Skip to Content

Steps for SNFs to improve their bottom lines and bounce back from the pandemic

January 14, 2022 Article 4 min read
Patrick McCormick Jim Stradiot
With COVID-19 driving down resident populations and stimulus money drying up, nursing homes must get creative and explore new revenue sources. In McKnight’s Long-Term Care News, Patrick McCormick and Jim Stradiot discuss strategies for achieving prosperity in coming years.
Senior couple in kitchen discussing nursing homes.As residents and staff depart in unprecedented numbers in the wake of the COVID-19 pandemic, the flow of emergency federal funding has been a lifeline for skilled nursing facilities. But while many operators can expect a few more stimulus dollars to flow their way, that spigot will soon be turned off.

Even with stimulus money, only one-quarter of nursing homes are confident they can last another year at current revenue levels, according to an American Health Care Association (AHCA) and National Center for Assisted Living (NCAL) survey. Clearly, owners can’t wait much longer for revenue to bounce back. However, they also can’t expect a return to business as usual anytime soon.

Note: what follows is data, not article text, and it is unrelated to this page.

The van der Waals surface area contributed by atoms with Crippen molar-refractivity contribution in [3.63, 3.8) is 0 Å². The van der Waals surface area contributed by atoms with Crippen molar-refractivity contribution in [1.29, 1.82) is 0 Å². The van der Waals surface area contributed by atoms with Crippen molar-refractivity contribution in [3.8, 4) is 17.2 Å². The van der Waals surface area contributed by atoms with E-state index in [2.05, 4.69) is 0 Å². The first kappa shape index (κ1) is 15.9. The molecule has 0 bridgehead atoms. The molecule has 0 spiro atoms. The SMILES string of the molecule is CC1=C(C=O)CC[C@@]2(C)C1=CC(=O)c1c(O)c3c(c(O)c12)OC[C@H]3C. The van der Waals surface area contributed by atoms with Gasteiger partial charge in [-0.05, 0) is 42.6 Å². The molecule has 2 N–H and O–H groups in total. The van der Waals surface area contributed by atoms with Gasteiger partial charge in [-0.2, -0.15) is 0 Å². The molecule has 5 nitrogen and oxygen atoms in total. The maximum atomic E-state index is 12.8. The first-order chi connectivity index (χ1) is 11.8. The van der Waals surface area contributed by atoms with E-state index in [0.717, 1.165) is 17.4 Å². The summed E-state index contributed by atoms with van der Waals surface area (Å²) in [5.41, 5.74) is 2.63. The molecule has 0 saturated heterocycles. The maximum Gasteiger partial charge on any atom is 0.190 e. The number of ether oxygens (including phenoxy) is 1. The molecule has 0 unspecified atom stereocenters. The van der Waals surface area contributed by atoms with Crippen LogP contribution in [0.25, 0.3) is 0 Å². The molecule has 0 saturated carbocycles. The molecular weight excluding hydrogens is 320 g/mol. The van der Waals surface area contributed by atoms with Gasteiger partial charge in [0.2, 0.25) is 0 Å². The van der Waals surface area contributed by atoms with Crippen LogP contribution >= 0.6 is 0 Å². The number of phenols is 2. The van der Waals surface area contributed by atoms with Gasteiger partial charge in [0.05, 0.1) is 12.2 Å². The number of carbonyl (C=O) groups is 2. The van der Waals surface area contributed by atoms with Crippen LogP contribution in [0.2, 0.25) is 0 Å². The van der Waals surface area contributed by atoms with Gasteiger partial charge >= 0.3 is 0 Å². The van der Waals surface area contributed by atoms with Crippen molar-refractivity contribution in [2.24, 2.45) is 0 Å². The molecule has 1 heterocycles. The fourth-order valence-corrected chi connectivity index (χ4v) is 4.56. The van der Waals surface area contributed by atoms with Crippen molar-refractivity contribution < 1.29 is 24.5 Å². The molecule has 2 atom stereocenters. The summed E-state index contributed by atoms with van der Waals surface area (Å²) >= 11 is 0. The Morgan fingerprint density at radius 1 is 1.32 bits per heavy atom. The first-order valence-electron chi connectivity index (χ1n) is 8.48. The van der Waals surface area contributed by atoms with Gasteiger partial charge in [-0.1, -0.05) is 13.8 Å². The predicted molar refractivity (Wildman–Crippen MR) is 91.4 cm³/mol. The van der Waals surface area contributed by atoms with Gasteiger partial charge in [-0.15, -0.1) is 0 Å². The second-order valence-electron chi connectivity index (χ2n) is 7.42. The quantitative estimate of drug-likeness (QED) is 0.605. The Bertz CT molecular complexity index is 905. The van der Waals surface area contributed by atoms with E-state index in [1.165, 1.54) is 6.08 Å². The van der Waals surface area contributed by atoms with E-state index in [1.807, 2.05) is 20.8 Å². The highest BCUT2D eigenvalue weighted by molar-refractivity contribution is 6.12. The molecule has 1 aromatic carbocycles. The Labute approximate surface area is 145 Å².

But savvy, creative operators who are willing to rethink, reallocate, and reconfigure can forge opportunity out of this looming crisis.

Related Thinking

A senior African-American couple sitting side by side on their porch or balcony, relaxing, and holding hands, conversing and laughing together.
Tuesday, Nov. 2, 2021

Designing the future of long-term care

Webinar 1 hour watch
Senior living facility building under construction for repositioning and COVID-19 adjustments
January 29, 2021

Seven senior living facility improvements arising from the pandemic

Article 5 min read
Real estate development consultant with client and senior living architect team checking a housing model and its blueprints digitally using a tablet
July 21, 2021

Senior living design: Post-COVID trends & innovations

Video 19 min watch